Education

K-12 Spending in Most States Still Far Below Pre-Recession Levels, Report Says

By Daarel Burnette II — November 29, 2017 3 min read
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K-12 spending in a number of states is still far below pre-Recession levels, according to an analysis released Wednesday by the Center on Budget and Policy Priorities, a progressive think-tank.

And those spending cuts have started to have a lasting impact on the quality of education students receive, said Michael Leachman, the organization’s director of state fiscal research who conducted the research. Classrooms are filled to the brink, he said, teachers have taken pay cuts, and academic results have lagged.

State political leaders should leverage new taxes on its citizens or find new revenue sources, said Leachman.

“The health of this nation’s economy, and the quality of life will depend crucially on the intellectual capacity of our people,” Leachman said on a conference call with reporters. “If we neglect our schools, we diminish our future.”

Experts in general say states’ school spending is being squeezed by pension and Medicaid costs, declines in capital, sales and commodity tax revenue, and a series of tax cuts in a handful of especially conservative states.

The report is being released as school funding battles continue in some states. Oklahoma’s legislature will soon enter a third special session to debate how to fill a $250 million budget deficit. Kansas and Washington legislatures are scrambling to pacify their supreme courts, which for years have demanded increased school spending. And an unusually high number of states next year plan to debate whether to scrap and replace their school funding formulas.

More than 36 governors and three quarters of states’ legislators are up for re-election next year. They will have much more flexibility to shape their states’ education policy under the Every Student Succeeds Act. Several state chiefs say recent budget cuts have suppressed their abilities to innovate under the law in the coming years.

The CBPP used a series of census data reports between 2008 and 2015 and analyzed states’ most recent budget reports to compare this year’s school spending amounts with spending amounts before the Great Recession between 2007 and 2009.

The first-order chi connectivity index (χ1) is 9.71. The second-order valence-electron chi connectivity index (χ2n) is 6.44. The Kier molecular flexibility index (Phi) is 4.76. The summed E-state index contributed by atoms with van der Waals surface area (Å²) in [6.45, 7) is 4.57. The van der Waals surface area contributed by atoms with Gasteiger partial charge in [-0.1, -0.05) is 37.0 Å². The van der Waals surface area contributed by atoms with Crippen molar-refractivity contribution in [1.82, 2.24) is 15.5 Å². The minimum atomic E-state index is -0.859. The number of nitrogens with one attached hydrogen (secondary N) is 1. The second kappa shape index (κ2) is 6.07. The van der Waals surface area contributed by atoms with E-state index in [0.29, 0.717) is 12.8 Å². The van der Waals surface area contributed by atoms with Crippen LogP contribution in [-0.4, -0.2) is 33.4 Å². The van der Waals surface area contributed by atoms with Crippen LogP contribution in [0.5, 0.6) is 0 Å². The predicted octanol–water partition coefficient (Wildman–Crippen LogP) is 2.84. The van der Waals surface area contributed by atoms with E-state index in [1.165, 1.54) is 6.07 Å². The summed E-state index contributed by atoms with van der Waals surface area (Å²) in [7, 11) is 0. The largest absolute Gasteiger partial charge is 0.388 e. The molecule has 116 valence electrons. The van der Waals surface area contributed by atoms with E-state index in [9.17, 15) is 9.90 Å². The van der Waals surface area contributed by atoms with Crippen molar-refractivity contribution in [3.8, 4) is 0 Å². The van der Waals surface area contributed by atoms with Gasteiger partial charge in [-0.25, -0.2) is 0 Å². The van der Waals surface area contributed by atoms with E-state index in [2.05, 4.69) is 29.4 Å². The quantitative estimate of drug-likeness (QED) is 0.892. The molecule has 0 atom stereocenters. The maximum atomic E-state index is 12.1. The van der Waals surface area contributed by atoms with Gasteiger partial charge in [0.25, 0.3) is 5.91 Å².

In its 17-page report, the think tank found that overall K-12 spending in at least 29 states is still less than what it was before the housing industry collapsed in 2007, which resulted in a wave of revenue cuts to school districts leading to massive layoffs and the shuttering of K-12 programs.

While housing values have somewhat rebounded in some areas, people aren’t spending at the levels they used to, and websites such as Amazon continue to siphon off a large portion of sales tax revenue.

In at least 12 states, the organization said, school spending cuts were especially alarming. Those states—Alabama, Arizona, Idaho, Kansas, Kentucky, Michigan, Mississippi, North Carolina, Oklahoma, Texas, Utah and West Virginia—have cut their state K-12 spending by more than 7 percent.

“Let’s be clear,” Leachman said. “State level cuts have real and damaging consequences for local school districts.”

There were some bright spots. School spending in North Dakota is almost double the amount it was before the recession, the organization found, though the fall in oil prices has led to some more recent cuts. And school spending is up 30 percent over that same period in Illinois. That state this year replaced its funding formula so that the state shoulders more school costs than local governments.

Last week, the National Association of State Budget Officers said state spending on education in 2017 was up 4 percent from the last fiscal year.

“K-12 is one of the last areas states want to cut,” Brian Sigritz, the association’s director of state fiscal studies, told Education Week.

Next year, states will be required to parse out school-by-school spending, a level of detail not known to many district superintendents. The hidden inequities of spending between schools within districts could flare up more school funding battles both in courts and in the political arena.

Read the full report here.


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A version of this news article first appeared in the State EdWatch blog.


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